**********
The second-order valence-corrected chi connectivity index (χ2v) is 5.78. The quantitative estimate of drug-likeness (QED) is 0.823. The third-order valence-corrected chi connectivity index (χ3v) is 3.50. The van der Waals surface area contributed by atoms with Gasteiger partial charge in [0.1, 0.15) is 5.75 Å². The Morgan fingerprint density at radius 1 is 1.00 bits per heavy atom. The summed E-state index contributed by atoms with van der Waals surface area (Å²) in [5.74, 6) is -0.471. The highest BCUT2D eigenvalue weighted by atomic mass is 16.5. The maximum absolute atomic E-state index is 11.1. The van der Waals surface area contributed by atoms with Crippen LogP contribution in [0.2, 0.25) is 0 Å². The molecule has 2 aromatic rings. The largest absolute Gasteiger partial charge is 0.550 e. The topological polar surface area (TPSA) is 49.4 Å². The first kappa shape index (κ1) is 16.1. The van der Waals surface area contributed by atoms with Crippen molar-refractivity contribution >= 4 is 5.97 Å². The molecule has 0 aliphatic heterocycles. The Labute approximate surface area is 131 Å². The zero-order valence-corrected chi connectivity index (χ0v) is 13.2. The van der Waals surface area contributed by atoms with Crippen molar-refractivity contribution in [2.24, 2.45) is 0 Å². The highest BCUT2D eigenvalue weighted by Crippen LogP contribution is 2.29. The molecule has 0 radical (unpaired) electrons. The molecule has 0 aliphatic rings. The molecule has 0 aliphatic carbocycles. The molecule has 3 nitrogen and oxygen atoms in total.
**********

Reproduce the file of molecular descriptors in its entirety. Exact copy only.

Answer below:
The second-order valence-corrected chi connectivity index (χ2v) is 5.78. The quantitative estimate of drug-likeness (QED) is 0.823. The third-order valence-corrected chi connectivity index (χ3v) is 3.50. The van der Waals surface area contributed by atoms with Gasteiger partial charge in [0.1, 0.15) is 5.75 Å². The Morgan fingerprint density at radius 1 is 1.00 bits per heavy atom. The summed E-state index contributed by atoms with van der Waals surface area (Å²) in [5.74, 6) is -0.471. The highest BCUT2D eigenvalue weighted by atomic mass is 16.5. The maximum absolute atomic E-state index is 11.1. The van der Waals surface area contributed by atoms with Crippen LogP contribution in [0.2, 0.25) is 0 Å². The molecule has 2 aromatic rings. The largest absolute Gasteiger partial charge is 0.550 e. The topological polar surface area (TPSA) is 49.4 Å². The first kappa shape index (κ1) is 16.1. The van der Waals surface area contributed by atoms with Crippen molar-refractivity contribution >= 4 is 5.97 Å². The molecule has 0 aliphatic heterocycles. The Labute approximate surface area is 131 Å². The zero-order valence-corrected chi connectivity index (χ0v) is 13.2. The van der Waals surface area contributed by atoms with Crippen molar-refractivity contribution in [2.24, 2.45) is 0 Å². The highest BCUT2D eigenvalue weighted by Crippen LogP contribution is 2.29. The molecule has 0 radical (unpaired) electrons. The molecule has 0 aliphatic rings. The molecule has 0 aliphatic carbocycles. The molecule has 3 nitrogen and oxygen atoms in total.